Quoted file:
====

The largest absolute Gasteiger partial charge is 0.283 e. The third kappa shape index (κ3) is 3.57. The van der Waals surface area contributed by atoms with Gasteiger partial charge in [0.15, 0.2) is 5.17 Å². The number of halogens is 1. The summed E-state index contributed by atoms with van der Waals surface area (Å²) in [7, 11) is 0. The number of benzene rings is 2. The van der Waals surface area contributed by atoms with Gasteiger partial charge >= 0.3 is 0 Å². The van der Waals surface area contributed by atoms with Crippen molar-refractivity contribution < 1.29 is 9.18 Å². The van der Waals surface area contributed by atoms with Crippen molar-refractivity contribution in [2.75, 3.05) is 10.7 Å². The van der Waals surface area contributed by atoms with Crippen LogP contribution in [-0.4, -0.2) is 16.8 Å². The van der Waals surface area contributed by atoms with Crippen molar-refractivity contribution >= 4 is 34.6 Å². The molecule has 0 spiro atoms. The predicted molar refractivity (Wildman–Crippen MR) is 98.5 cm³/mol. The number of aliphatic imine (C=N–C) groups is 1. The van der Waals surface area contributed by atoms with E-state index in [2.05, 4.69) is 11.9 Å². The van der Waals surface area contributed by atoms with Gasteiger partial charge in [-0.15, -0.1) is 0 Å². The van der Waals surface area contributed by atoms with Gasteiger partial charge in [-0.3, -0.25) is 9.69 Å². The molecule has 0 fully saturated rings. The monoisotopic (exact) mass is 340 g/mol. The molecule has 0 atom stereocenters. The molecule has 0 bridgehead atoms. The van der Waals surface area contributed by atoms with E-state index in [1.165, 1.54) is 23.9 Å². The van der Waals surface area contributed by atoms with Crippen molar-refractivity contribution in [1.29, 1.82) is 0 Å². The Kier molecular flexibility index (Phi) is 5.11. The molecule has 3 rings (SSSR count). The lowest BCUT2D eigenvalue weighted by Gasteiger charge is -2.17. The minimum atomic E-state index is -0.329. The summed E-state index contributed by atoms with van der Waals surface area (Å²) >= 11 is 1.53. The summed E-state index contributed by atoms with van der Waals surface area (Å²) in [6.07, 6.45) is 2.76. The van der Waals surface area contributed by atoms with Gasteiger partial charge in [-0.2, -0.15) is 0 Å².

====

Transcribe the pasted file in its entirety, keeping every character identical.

The largest absolute Gasteiger partial charge is 0.283 e. The third kappa shape index (κ3) is 3.57. The van der Waals surface area contributed by atoms with Gasteiger partial charge in [0.15, 0.2) is 5.17 Å². The number of halogens is 1. The summed E-state index contributed by atoms with van der Waals surface area (Å²) in [7, 11) is 0. The number of benzene rings is 2. The van der Waals surface area contributed by atoms with Gasteiger partial charge >= 0.3 is 0 Å². The van der Waals surface area contributed by atoms with Crippen molar-refractivity contribution < 1.29 is 9.18 Å². The van der Waals surface area contributed by atoms with Crippen molar-refractivity contribution in [2.75, 3.05) is 10.7 Å². The van der Waals surface area contributed by atoms with Crippen LogP contribution in [-0.4, -0.2) is 16.8 Å². The van der Waals surface area contributed by atoms with Crippen molar-refractivity contribution >= 4 is 34.6 Å². The molecule has 0 spiro atoms. The predicted molar refractivity (Wildman–Crippen MR) is 98.5 cm³/mol. The number of aliphatic imine (C=N–C) groups is 1. The van der Waals surface area contributed by atoms with E-state index in [2.05, 4.69) is 11.9 Å². The van der Waals surface area contributed by atoms with Gasteiger partial charge in [-0.15, -0.1) is 0 Å². The van der Waals surface area contributed by atoms with Gasteiger partial charge in [-0.3, -0.25) is 9.69 Å². The molecule has 0 fully saturated rings. The monoisotopic (exact) mass is 340 g/mol. The molecule has 0 atom stereocenters. The molecule has 0 bridgehead atoms. The van der Waals surface area contributed by atoms with E-state index in [1.165, 1.54) is 23.9 Å². The van der Waals surface area contributed by atoms with Crippen molar-refractivity contribution in [1.29, 1.82) is 0 Å². The Kier molecular flexibility index (Phi) is 5.11. The molecule has 3 rings (SSSR count). The lowest BCUT2D eigenvalue weighted by Gasteiger charge is -2.17. The minimum atomic E-state index is -0.329. The summed E-state index contributed by atoms with van der Waals surface area (Å²) >= 11 is 1.53. The summed E-state index contributed by atoms with van der Waals surface area (Å²) in [6.07, 6.45) is 2.76. The van der Waals surface area contributed by atoms with Gasteiger partial charge in [-0.2, -0.15) is 0 Å².